President and Creative Director, James Benard, offers his take on everything from design to his go-to NYC hidden gem.
Describe your style in three words.
JB: Fabian meets Raphael. That is Fabian Baron the the art director (Interview) and Raphael the divinely inspired Renaissance painter. A very high mark to achieve but something to aspire to.
Did you always know you wanted to open your own creative agency one day?
JB: When I was a kid I would tape up fashion ads from magazines all over my room. I was fully aware that they were contrivances using models and sets, but that only made me buy into the fantasy all the more. There was a part of me that was always interested in being behind the camera.
Drink of choice?
JB: Gunpowder green tea.
What are you currently reading?
JB: The Luxury Strategy by Kapferer and Bastien
Favorite Pantone Color?
JB: Precision Yellow and Reflex Blue. These are both mixing colors, meaning that they are the pure pigments that are blended together to make the formulas with the numbers. I love these colors for their richness, but also for their names - how brilliant are the words Precision Yellow and Reflex Blue?
Where is your go-to NYC hidden gem?
JB: Kappo Masa. An underground Japanese restaurant on upper Madison Avenue below Gagosian. It's better if you go with a light appetite and full wallet.
Who inspires you the most?
JB: Children and very old people. I like the fringes.
Where can we find you off-duty?
JB: At the Metropolitan Museum of Art. I live 2 blocks away so I'm there often. My aim is to memorize the Collection, but it's proven challenging. Only one third of it is on display at any given time, and they change it up very often. You might also find me practicing yoga with my girlfriend Elena Brower. Elena and the Met; grateful for good company.
Which project will you always remember?
JB: The brand new Tiffany's packaging that just launched worldwide! It features an embossed interlocking T pattern. I get a charge seeing the iconic blue bags walking down Fifth Avenue. There is a room at The Met that features the jewelry work of Louis Comfort Tiffany (the founder's impresario son). Humbled by his achievements, I'm proud to stand in his long shadow.
What's your best advice to aspiring creative directors?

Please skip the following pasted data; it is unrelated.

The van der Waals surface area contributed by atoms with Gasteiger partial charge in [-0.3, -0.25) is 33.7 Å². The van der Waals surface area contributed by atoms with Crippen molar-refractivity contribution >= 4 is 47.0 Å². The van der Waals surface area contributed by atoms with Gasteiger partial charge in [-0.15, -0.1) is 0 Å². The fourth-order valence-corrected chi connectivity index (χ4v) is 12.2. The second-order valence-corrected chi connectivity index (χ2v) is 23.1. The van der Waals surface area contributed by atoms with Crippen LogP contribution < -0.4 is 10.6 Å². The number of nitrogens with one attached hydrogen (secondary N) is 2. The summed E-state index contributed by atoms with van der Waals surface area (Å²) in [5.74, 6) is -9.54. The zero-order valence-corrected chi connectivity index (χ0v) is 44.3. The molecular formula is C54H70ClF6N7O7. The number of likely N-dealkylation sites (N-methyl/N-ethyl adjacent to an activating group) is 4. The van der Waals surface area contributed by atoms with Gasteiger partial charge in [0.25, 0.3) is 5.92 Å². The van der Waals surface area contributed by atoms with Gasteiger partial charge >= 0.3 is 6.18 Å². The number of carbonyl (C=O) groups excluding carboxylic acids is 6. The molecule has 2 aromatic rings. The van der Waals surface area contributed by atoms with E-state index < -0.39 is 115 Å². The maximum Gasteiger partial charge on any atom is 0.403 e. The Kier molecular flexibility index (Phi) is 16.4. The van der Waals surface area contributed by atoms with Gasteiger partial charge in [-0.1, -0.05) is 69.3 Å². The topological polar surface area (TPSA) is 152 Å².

JB: I have a short list.
1. Pick up the phone and sell, and ask for what you want. You are only as good as the projects you do - and no one is going to give you anything if you don't ask for it.
2. Never turn down work because you're intimidated by it. Some jobs push us out of our comfort zone. They might be too big, too fast, require a skill set that we haven't yet mastered, or take too much time given your current workload. Take the work, make the commitment, and then figure it out. There's always a way. The times that I've been pushed to my edge are when I've learned the most.
3. Remember that you're an artist first. If a project inspires you and there is no money in it, work for free. Commerce is drawn to artistry - not the other way around. The money will find you if you love what you do. But have a balance too - don't do it all for free.
I can't live without my _________.
JB: I don't really like "things". A few years back I gave away everything I owned (except my suits). I felt weighed down by material objects and starting over was liberating. All I really need is my eyes, I take great pleasure in looking. Actually, there is one; I can't live without Kevin Sullivan. He is my lead designer. Love him!!!!
Where is your next destination?
JB: I will be in Istanbul next week. Watch out Hagia Sophia, here I come!
If you could spend one day with any artist dead or alive who would it be and why?
JB: This will be a surprise because no one knows about this guy - Abott Suger (1081-1151). He single handedly invented the Gothic style. He was a cultured and charming religious figure who was the friend and confidant of the French kings. This man is highly underrated in the word of design.
He oversaw the reconstruction of the Church of Saint Denis in the north of Paris (the burial place of the royal families). In that one building, he (and an unknown mason) invented and executed the pointed arch, the rib vault, and the flying buttress - which allowed for opened spaces and big stained glass windows. The innovations created a light, airy style that flourished for the ensuing 500 years.
I would love to talk to this guy about how he got the kings to trust him to take such huge risks on such an important structure. There was no proof that what he wanted to do would work. He must have been one hell of a talker. Probably as good a salesman as he was a designer.
What does luxury mean to you?
JB: 'Super premium' means that there is a correlation between the cost of the product and the features that the product offers. In the world of 'luxury,' cost comes out of the equation - it isn't important. Luxury is really about time. If you are taking time on a yacht, beach to beach, without worrying about money, food, obligations - that's true luxury. For me luxury is more about lifestyle than product.
One design faux pas you wish would go away?
JB: The typeface 'Trajan.' because it's hopelessly over-used. The new Star Wars movie poster, Rogue One, uses Trajan. I keep waiting for the face to become dated, but it doesn't seem to be happening anytime soon.